that would be widely warmly received. He was probably trying to use this extremely sensitive, emotive issue to provoke and shake people up, which he predictably succeeded in doing. Just as predictably, there was a torrent of condemnation from white farmers' representatives, most of the dominant media and other sectors.

Also predictably, a senior ruling party official had to come out and issue a statement calming frayed nerves by assuring all and sundry that the ANC government had no plans to grab land from anybody. ANC secretary general Gwede Mantashe dutifully said, “It is not the ANC policy to expropriate land without compensation and personally I don’t think it will work.”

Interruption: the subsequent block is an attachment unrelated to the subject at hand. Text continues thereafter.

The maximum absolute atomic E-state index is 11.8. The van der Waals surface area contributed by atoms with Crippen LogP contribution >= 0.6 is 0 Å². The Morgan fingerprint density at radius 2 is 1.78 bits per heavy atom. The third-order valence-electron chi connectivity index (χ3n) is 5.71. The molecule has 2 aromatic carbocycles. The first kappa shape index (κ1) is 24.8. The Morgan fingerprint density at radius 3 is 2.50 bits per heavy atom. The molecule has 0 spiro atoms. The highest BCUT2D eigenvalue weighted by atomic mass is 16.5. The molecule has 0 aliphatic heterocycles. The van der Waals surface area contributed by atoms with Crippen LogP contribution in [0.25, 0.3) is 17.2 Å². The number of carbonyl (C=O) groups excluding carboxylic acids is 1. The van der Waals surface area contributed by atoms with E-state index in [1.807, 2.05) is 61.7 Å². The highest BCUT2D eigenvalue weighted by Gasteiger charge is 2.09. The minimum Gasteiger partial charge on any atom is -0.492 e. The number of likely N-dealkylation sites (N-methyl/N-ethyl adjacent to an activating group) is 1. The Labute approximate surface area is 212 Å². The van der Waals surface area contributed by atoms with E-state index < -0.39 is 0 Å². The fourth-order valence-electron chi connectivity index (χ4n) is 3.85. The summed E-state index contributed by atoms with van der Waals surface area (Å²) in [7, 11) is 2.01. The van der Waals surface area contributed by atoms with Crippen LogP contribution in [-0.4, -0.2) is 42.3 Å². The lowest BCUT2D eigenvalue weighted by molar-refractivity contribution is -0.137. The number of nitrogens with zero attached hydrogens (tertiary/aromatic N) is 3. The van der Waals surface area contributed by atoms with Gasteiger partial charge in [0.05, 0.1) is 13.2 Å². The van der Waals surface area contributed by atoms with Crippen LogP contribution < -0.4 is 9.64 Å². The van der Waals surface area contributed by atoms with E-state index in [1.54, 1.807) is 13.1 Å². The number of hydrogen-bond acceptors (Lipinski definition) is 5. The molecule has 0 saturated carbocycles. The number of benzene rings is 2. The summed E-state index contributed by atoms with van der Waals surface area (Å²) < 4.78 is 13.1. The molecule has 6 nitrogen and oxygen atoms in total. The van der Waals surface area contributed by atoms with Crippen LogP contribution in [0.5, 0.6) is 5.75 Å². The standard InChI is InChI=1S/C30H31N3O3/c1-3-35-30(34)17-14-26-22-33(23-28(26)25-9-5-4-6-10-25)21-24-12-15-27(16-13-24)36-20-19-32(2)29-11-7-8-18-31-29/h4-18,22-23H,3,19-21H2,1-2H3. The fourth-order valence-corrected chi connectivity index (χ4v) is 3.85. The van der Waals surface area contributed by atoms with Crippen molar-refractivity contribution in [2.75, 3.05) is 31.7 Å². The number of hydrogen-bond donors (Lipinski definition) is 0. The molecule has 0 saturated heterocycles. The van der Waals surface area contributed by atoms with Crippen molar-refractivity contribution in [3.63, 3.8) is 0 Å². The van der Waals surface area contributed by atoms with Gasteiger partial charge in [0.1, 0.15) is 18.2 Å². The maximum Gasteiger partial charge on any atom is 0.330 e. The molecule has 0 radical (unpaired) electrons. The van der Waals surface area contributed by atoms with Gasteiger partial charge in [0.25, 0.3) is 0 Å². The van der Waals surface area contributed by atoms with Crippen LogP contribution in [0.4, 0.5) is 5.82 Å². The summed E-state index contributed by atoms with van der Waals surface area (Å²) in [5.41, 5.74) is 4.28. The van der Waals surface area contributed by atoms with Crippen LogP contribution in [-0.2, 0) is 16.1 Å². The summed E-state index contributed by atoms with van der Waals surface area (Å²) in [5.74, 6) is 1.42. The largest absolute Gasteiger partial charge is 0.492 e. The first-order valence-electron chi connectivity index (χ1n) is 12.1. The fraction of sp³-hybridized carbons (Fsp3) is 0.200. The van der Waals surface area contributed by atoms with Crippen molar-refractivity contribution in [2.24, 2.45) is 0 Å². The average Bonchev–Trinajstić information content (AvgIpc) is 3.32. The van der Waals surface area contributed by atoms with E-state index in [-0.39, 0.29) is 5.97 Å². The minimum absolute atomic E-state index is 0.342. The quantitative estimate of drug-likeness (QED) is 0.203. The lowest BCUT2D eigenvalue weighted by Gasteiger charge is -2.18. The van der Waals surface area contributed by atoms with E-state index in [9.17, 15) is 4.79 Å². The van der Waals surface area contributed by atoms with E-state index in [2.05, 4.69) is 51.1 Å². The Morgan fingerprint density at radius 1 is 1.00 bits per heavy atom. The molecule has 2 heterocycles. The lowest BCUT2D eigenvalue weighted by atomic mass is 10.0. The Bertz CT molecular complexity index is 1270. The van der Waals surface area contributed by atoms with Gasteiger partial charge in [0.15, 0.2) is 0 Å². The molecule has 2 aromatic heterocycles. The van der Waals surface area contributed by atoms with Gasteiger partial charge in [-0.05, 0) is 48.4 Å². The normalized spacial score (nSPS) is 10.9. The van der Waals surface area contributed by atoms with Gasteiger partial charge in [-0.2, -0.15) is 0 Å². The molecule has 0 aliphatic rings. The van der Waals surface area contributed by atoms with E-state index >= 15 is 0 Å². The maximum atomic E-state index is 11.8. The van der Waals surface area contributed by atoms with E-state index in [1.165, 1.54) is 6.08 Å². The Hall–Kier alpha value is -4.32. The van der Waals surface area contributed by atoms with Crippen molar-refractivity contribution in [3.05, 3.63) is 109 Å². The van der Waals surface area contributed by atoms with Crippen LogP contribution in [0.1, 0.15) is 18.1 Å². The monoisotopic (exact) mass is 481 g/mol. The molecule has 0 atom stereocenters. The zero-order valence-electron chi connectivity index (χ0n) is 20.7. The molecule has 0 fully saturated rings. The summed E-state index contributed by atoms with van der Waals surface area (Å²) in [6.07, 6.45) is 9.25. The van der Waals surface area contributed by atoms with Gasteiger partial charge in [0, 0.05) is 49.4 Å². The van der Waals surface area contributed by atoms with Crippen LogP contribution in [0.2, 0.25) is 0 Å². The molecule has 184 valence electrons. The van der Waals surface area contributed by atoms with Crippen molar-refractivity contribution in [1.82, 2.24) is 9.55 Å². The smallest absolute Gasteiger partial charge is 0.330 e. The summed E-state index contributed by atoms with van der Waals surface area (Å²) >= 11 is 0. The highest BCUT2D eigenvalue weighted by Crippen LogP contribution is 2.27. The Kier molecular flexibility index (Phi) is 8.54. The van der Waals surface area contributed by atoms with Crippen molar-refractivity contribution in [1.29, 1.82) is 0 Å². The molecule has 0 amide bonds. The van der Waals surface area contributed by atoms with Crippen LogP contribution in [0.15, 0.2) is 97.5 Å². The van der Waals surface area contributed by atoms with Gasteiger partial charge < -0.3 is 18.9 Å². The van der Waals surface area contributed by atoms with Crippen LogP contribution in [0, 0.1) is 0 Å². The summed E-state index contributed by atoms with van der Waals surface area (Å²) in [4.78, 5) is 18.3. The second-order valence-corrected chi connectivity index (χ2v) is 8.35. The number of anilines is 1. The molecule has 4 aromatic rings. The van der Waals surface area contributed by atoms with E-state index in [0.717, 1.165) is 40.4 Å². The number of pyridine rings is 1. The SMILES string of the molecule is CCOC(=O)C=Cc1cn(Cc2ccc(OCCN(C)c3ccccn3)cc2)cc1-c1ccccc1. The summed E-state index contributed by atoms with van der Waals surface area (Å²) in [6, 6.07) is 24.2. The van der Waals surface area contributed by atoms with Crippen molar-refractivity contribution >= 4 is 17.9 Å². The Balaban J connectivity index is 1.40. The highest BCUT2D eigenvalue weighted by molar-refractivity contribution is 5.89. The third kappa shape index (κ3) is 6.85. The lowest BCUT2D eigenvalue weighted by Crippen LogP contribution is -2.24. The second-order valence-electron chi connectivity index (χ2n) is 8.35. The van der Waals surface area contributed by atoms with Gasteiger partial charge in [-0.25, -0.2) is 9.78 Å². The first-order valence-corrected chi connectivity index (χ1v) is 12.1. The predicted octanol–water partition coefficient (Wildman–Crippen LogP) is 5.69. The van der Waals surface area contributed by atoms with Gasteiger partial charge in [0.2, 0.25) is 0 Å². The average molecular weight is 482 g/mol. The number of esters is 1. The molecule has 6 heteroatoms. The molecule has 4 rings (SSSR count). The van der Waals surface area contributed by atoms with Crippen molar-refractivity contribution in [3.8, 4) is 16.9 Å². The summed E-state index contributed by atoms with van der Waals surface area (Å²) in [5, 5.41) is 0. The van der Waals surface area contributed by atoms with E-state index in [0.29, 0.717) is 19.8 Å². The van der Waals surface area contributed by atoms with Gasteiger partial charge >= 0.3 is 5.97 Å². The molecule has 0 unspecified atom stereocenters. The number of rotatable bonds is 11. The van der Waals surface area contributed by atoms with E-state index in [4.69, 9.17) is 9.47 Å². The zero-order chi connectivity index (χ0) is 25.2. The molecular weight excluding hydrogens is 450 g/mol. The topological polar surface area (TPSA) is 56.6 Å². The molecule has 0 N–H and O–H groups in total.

That's fairly clear cut, but it was also striking how he acknowledged the appeal for some of the stance of the young hotheads of his party by saying, “It will not be helpful to engage in violent polemics with the ANC Youth League in the run-up to the ANC policy conference (December 2012). The conference will address land reform in detail.”

Mantashe was careful to dissociate party and government policy from 'land grabs,' but interestingly, he was just as careful to step very gingerly in how he repudiated the explosive youth league leader's statement.

Clearly, this is partly in recognition of the general build up of the perception by some (many?) black South Africans of (1) how little things have changed for them since the end of apartheid and (2) how little group power relations have changed, except for the new black elite having joined 'the good life.'